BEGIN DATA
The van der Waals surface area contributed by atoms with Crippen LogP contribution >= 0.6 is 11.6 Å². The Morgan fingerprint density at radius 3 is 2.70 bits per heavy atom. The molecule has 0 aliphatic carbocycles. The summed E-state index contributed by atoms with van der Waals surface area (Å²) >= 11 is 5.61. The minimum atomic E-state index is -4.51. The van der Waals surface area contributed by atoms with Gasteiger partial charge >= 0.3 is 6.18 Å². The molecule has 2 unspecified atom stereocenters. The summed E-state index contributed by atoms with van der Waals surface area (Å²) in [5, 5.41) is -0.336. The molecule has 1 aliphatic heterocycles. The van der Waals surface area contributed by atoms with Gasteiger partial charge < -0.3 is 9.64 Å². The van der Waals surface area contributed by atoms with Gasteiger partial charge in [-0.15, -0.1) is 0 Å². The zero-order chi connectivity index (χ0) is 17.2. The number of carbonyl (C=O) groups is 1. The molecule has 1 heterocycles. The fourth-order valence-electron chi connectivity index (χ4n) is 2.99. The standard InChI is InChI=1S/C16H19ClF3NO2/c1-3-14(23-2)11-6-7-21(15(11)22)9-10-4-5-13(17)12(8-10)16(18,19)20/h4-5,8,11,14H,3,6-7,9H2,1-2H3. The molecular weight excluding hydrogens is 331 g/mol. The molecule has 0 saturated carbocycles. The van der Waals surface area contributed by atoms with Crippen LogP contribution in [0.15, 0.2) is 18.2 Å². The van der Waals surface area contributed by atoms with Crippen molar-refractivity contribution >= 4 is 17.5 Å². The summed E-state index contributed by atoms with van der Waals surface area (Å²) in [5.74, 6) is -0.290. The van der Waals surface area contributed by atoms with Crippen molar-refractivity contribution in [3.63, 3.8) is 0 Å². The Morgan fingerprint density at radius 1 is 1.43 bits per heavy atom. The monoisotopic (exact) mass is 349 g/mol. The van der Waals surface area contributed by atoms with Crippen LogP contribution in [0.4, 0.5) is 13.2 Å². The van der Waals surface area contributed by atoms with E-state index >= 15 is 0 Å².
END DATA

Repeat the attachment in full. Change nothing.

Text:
The van der Waals surface area contributed by atoms with Crippen LogP contribution >= 0.6 is 11.6 Å². The Morgan fingerprint density at radius 3 is 2.70 bits per heavy atom. The molecule has 0 aliphatic carbocycles. The summed E-state index contributed by atoms with van der Waals surface area (Å²) >= 11 is 5.61. The minimum atomic E-state index is -4.51. The van der Waals surface area contributed by atoms with Gasteiger partial charge >= 0.3 is 6.18 Å². The molecule has 2 unspecified atom stereocenters. The summed E-state index contributed by atoms with van der Waals surface area (Å²) in [5, 5.41) is -0.336. The molecule has 1 aliphatic heterocycles. The van der Waals surface area contributed by atoms with Gasteiger partial charge < -0.3 is 9.64 Å². The van der Waals surface area contributed by atoms with Gasteiger partial charge in [-0.15, -0.1) is 0 Å². The zero-order chi connectivity index (χ0) is 17.2. The number of carbonyl (C=O) groups is 1. The molecule has 1 heterocycles. The fourth-order valence-electron chi connectivity index (χ4n) is 2.99. The standard InChI is InChI=1S/C16H19ClF3NO2/c1-3-14(23-2)11-6-7-21(15(11)22)9-10-4-5-13(17)12(8-10)16(18,19)20/h4-5,8,11,14H,3,6-7,9H2,1-2H3. The molecular weight excluding hydrogens is 331 g/mol. The molecule has 0 saturated carbocycles. The van der Waals surface area contributed by atoms with Crippen LogP contribution in [0.15, 0.2) is 18.2 Å². The van der Waals surface area contributed by atoms with Crippen molar-refractivity contribution >= 4 is 17.5 Å². The summed E-state index contributed by atoms with van der Waals surface area (Å²) in [5.74, 6) is -0.290. The van der Waals surface area contributed by atoms with Crippen molar-refractivity contribution in [3.63, 3.8) is 0 Å². The Morgan fingerprint density at radius 1 is 1.43 bits per heavy atom. The monoisotopic (exact) mass is 349 g/mol. The van der Waals surface area contributed by atoms with Crippen LogP contribution in [0.4, 0.5) is 13.2 Å². The van der Waals surface area contributed by atoms with E-state index >= 15 is 0 Å².